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8:00am

Sat May 14, 2011
NPR Story

Another Flood That Gave Us The 'Broken Levee Blues'

Most people who live along the Mississippi today weren't around to see the great Mississippi Flood of 1927, but it is the flood that they grew up hearing about. Host Scott Simon recounts the story and the Lonnie Johnson song it inspired.

8:00am

Sat May 14, 2011
Middle East

Syrian Protests Endure Despite Brutal Retaliation

At least six protesters were killed Friday in Syria. The protest movement there is two months old now, despite the most deadly government crackdown in the region since the Arab uprisings began. The United Nations says at least 850 people have been killed and thousands have been detained since the protests began. Host Scott Simon gets the latest from NPR's Kelly McEvers, who is monitoring the situation from Beirut, Lebanon.

8:00am

Sat May 14, 2011
Middle East

Will The Arab Spring See The Summer?

The demonstrations against repressive regimes throughout the Middle East have become known as the Arab Spring. While it has meant more political freedoms for some, it has meant prison, torture and death for many others. Host Scott Simon talks with Rami Khouri, editor-at-large of the Beirut newspaper Daily Star, about where the movement is headed.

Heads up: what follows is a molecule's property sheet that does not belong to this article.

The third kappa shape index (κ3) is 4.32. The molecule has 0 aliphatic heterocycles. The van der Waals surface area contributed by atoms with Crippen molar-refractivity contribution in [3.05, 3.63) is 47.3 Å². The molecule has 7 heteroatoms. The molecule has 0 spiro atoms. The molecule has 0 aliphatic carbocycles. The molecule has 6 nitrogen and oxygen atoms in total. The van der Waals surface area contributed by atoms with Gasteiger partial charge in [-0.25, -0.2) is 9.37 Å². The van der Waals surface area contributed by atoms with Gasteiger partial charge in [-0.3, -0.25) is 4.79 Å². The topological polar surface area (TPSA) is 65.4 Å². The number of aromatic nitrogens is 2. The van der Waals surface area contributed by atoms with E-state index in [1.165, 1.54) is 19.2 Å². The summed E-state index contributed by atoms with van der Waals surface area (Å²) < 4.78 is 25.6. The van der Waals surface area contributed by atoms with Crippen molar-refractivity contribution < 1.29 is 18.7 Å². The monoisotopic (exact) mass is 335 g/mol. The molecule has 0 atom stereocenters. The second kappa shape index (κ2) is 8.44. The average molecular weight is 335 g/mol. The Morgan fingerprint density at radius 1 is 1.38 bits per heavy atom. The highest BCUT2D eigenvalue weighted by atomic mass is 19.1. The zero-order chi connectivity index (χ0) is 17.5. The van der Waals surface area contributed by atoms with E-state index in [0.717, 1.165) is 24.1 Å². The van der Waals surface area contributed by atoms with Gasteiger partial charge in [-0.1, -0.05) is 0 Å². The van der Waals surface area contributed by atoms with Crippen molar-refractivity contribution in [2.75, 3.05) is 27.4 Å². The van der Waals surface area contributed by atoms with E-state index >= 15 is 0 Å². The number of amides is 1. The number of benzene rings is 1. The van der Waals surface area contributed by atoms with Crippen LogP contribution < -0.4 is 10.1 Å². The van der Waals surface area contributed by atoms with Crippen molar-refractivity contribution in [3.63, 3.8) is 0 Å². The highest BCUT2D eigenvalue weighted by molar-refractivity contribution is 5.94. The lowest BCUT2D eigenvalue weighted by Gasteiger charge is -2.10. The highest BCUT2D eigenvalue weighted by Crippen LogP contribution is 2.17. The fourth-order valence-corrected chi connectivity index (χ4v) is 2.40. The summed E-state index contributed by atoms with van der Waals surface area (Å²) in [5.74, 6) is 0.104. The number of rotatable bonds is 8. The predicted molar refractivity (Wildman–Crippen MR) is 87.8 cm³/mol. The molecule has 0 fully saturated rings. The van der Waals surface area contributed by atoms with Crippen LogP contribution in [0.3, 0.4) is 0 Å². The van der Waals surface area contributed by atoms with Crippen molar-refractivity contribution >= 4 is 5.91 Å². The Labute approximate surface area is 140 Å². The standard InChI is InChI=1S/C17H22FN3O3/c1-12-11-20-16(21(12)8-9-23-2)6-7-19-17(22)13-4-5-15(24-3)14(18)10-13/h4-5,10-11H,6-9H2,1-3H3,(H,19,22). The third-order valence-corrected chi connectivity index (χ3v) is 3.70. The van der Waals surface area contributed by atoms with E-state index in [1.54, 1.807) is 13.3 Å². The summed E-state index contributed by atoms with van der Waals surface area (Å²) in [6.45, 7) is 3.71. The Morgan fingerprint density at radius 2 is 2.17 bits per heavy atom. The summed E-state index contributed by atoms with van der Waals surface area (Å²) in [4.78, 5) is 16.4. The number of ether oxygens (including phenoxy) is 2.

8:00am

Sat May 14, 2011
From Our Listeners

Your Letters: End Time Nigh; Guns And Doctors

There was a huge response to a piece last week by NPR's Barbara Bradley Hagerty, who reported that a group of Christians believe May 21 will be the biblical Judgment Day. NPR's Greg Allen also reported that Florida is expected to be the first state to ban doctors from asking their patients if they own a gun. We also spoke with Shania Twain about her new memoir. Host Scott Simon reads listeners' e-mails and comments.

7:52am

Sat May 14, 2011
Simon Says

Inspiration In 140 Characters, Long Before Twitter

Newt Gingrich announced that he is running for president this week in a tweet: a short message on Twitter, where all messages can't be longer than 140 characters. Mr. Gingrich included a link to a YouTube video.

Tweets and other social media platforms have become their own media. Jokes and gossip, to be sure, built a lot of Twitter followings. But reporters and politicians now use it because tweets can reach millions of people almost as quickly, and more directly, than even radio or TV can.

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